World opinion is shocked by the US President decision to block the entry of citizens from seven Muslim majority countries. In India, an amendment to the Citizenship Act provides for a similar solution. Muslims are excluded altogether. They may be naturalized persecuted minorities in neighboring countries, especially Hindus.
Mumbai (AsiaNews) - "Those shocked by Trump’s executive order prohibiting entry to refugees and citizens from seven countries with an Islamic majority, should look to similar laws in India”, says Sajan K George, president of the Global Council of Indian Christians (GCIC). Commenting on the decision of the newly elected American president that has shocked world public opinion, the Christian leader also reports that the Indian government is launching similar policies. An amendment of the Citizenship Act provides that it can only be accorded to minority Hindus, Sikhs, Buddhist, Jain, Parsi and Christian of Afghanistan, Bangladesh and Pakistan. Therefore Muslims are excluded altogether. Even those who are suffering "horrific forms of persecution" such as the Rohingya in Myanmar, the Buddhist Tibetans and Uighurs in China. Below his comment.
President Donald Trump's executive order suspending the country's refugee entry programme for 120 days, and banning the entry of citizens from seven primarily Muslim countries – Yemen, Syria, Libya, Somalia, Iraq, Iran and Sudan – for 90 days was passed with the apparent objective of protecting US national security. .
While many in India have recoiled at the manner in which the Trump administration has made its refugee and immigration policy, Indians should also turn to look at similar legislative provisions being proposed in our own country.
The Citizenship (Amendment) Bill of 2016 is a short, three-page document that seeks to amend Section 2(b) of the Citizenship Act. The Citizenship Act deals with the acquisition and termination of Indian citizenship. Section 2(b) of the Citizenship Act defines the term "illegal immigrant". The Citizenship (Amendment) Bill proposes to amend the definition of this term by adding this proviso:
"Provided that persons belonging to minority communities, namely, Hindus, Sikhs, Buddhists, Jains, Parsis and Christians from Afghanistan, Bangladesh and Pakistan, who have been exempted by the Central Government by or under clause (c) of sub-section (2) of section 3 of the Passport (Entry into India) Act, 1920 or from the application of the provisions of the Foreigners Act, 1946 or any order made thereunder, shall not be treated as illegal migrants for the purposes of this Act.".
Hindus, Sikhs, Buddhists, Jains, Parsis and Christians from Afghanistan, Bangladesh and Pakistan to qualify for naturalisation as a citizen of India if they are resident in India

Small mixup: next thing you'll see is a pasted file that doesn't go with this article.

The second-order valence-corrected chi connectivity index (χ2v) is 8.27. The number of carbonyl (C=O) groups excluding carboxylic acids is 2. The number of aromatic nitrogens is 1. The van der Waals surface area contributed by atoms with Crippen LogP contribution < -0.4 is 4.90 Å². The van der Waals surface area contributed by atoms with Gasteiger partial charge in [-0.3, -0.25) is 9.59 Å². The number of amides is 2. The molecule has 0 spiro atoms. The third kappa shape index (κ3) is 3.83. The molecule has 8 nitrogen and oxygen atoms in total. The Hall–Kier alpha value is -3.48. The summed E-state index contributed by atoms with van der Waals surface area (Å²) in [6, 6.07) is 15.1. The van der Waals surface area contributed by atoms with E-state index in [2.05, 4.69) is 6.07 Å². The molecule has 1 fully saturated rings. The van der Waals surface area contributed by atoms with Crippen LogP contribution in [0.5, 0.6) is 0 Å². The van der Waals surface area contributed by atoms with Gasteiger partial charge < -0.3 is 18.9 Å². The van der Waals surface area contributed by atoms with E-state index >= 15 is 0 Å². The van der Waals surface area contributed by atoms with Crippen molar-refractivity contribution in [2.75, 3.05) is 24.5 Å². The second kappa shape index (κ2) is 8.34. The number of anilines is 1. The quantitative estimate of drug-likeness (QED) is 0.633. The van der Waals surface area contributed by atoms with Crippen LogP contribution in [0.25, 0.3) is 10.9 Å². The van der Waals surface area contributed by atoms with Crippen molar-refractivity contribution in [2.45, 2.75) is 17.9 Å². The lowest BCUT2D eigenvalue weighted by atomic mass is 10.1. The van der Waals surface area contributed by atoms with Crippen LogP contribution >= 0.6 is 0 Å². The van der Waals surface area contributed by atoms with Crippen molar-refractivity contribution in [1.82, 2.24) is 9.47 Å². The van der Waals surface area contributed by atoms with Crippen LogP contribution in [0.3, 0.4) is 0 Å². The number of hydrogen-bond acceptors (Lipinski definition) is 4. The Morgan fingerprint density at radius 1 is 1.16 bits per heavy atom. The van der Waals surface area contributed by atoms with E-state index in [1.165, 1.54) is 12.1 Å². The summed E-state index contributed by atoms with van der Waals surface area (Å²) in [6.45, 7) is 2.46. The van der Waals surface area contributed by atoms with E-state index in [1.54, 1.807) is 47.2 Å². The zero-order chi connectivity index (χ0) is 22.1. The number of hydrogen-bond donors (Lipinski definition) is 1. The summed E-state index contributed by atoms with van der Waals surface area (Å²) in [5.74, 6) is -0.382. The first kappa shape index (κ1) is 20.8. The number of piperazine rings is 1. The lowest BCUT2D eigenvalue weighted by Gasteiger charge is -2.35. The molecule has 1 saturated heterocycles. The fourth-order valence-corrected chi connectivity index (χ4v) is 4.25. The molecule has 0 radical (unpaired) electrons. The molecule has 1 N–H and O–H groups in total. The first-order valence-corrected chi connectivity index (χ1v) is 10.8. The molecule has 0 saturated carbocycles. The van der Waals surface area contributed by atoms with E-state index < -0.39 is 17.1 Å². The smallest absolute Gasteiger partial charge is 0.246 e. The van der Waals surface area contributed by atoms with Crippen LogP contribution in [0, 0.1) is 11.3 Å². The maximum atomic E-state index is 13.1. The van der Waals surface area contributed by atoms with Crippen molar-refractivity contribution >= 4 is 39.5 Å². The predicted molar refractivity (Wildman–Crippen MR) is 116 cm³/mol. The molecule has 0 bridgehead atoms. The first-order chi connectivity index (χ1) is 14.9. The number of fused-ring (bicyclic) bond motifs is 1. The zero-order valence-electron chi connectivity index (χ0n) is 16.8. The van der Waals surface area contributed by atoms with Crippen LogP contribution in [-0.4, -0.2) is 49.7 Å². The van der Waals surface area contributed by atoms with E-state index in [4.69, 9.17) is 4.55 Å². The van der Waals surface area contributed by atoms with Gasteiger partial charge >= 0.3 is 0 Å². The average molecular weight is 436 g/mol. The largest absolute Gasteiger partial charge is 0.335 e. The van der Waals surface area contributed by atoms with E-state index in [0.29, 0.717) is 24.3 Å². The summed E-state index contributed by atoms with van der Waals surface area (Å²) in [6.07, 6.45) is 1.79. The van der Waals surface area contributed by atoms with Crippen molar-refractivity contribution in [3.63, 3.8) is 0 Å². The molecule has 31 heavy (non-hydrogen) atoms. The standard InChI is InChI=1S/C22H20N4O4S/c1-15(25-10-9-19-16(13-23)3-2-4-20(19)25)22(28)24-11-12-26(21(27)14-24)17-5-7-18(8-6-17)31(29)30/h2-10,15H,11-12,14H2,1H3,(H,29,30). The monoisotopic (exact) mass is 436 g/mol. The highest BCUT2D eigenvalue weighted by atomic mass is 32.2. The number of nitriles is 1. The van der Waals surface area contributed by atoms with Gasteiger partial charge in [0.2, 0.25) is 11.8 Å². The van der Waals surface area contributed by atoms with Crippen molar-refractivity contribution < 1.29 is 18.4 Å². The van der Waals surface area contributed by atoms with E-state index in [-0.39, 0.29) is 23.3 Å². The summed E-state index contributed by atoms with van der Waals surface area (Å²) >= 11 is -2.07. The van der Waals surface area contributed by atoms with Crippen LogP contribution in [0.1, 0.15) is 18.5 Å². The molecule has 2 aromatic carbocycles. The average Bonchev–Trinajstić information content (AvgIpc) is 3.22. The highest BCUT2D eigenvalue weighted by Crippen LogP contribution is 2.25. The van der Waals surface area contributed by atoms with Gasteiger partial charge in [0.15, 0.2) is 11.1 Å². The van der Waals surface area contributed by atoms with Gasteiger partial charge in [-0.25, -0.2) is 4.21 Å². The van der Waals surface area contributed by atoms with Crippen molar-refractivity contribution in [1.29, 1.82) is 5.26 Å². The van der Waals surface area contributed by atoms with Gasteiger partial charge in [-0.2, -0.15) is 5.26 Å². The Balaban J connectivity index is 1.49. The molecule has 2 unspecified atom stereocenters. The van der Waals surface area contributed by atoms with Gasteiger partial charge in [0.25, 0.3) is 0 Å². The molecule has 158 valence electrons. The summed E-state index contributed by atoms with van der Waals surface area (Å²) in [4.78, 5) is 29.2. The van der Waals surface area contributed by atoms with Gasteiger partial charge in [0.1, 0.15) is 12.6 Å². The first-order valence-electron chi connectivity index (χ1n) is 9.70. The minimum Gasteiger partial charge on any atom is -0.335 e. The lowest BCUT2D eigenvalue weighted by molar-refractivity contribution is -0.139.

The Preamble to the Bill, which seeks to explain the aims and objectives of the act, states:
The phrase "Many persons of India origin including persons belonging to the aforesaid minority communities..." is telling. It is clear that that this proposed amendment is not aimed at all persons of Indian origin but only some, namely non-Muslim ones. What is even more interesting is that the bill is not aimed at all religious minorities in all neighbouring countries, and it clearly excludes many communities that may be experiencing horrific forms of persecution, such as the Muslim Rohingyas in Buddhist-majority Myanmar or Buddhist Tibetans and Muslim Uighurs in China.
legislation on refugees, or be a signatory to the 1951 Convention, treating the decision to grant refugee status as a matter of political expediency. Even if it does not want to sign the 1951 convention, nothing prevents it from enacting a domestic law that incorporates its principal features. The fact that the government is not interested in doing so means granting protection to victims of persecution is not its primary objective.
What does that leave us with, then? The Bharatiya Janata Party's 2014 election manifesto gives us the answer.
Page 37 of the manifesto states that "India shall remain a natural home for persecuted Hindus and they shall be welcome to seek refuge here". Why should India be a natural home for persecuted Hindus, as opposed to persecuted Muslims or Christians? Invoking the image of the "persecuted Hindu" is a masterful way of pushing the Rashtriya Swayamsevak Sangh's notion of India as a 'Hindu nation', and an embattled one at that. Just as the claim of a threat to national security
If the Narendra Modi government wants to provide protection to religious minorities in neighbouring countries from persecution – a laudable objective – then it need not have looked further than the existing international frameworks of refugee law. Central to the definition of a refugee in the 1951 Refugee Convention is a well-founded fear of being persecuted on the grounds of religion, race, nationality, membership of a particular social group or political opinion by the country of one's nationality. Till now, India has consistently refused to promulgate a central order